Permanent Book Fair of Madrid

Madrid: Cuesta de Moyano

On a hot afternoon The Family and I found ourselves near the Atocha train station in Madrid and thought we would go and sit in the Buen Retiro park. The road took us past a line of wooden stalls with books. We walked along slowly, looking at the titles. Most of them were in Spanish, as we’d expected, but there were a few French, English and German titles as well. The quiet street with these charming wooden stalls, a few people browsing, all reminded me of a vanished time when in Paris along the Seine you could actually browse for used books. Like the stalls of Paris, these also stock a few old postcards and period posters. However, the focus is on books.

I found later that the stalls have been here since 1925, apparently through the Civil War. At the end of the street was a statue of Pio Baroja, the famous Spanish novelist of the early 20th century, who was apparently a great influence on Ernest Hemingway.

We walked slowly up the slope, crossed the road and entered the park. The heat was oppressive. We sat in the shade of the trees for a while, and realized why the siesta is still a good idea in Spain. Instead of walking further into the park, we left and took a taxi to our hotel for a real siesta.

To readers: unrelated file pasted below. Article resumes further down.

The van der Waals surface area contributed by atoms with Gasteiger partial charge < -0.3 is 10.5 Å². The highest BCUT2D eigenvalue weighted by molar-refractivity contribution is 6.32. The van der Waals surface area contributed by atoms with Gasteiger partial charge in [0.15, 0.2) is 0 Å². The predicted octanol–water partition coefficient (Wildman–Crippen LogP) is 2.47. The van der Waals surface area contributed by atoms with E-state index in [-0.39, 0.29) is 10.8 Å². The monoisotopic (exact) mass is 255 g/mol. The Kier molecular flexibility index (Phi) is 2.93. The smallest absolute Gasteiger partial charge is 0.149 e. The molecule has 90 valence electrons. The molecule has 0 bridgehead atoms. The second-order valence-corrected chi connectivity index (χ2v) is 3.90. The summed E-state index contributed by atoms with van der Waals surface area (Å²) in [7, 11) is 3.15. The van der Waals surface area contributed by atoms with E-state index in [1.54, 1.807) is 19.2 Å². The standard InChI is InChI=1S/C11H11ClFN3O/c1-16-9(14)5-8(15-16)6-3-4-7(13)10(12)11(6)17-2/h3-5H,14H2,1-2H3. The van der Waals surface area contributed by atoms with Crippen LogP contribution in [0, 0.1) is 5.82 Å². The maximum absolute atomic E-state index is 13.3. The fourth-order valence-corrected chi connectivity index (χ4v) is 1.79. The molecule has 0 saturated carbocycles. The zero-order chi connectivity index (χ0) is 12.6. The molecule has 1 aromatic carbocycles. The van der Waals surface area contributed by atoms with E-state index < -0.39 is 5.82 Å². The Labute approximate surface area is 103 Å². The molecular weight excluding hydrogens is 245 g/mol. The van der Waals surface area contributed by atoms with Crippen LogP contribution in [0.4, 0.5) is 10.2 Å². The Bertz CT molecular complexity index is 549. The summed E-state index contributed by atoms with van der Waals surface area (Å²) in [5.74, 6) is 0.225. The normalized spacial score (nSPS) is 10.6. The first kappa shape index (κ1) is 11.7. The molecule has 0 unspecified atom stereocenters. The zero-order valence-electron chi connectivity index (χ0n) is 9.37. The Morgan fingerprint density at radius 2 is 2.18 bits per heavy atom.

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Author: I. J. Khanewala

I travel on work. When that gets too tiring then I relax by travelling for holidays. The holidays are pretty hectic, so I need to unwind by getting back home. But that means work.

2 thoughts on “Permanent Book Fair of Madrid”

  1. Beautiful!

    I recently saw similar permanent book fairs in Cartagena in Colombia, in Tbilisi in Georgia and in Yerevan in Armenia. Even when most of the books are in languages that I cannot read, I love the flair of these intellectual corners of cities.

    Like

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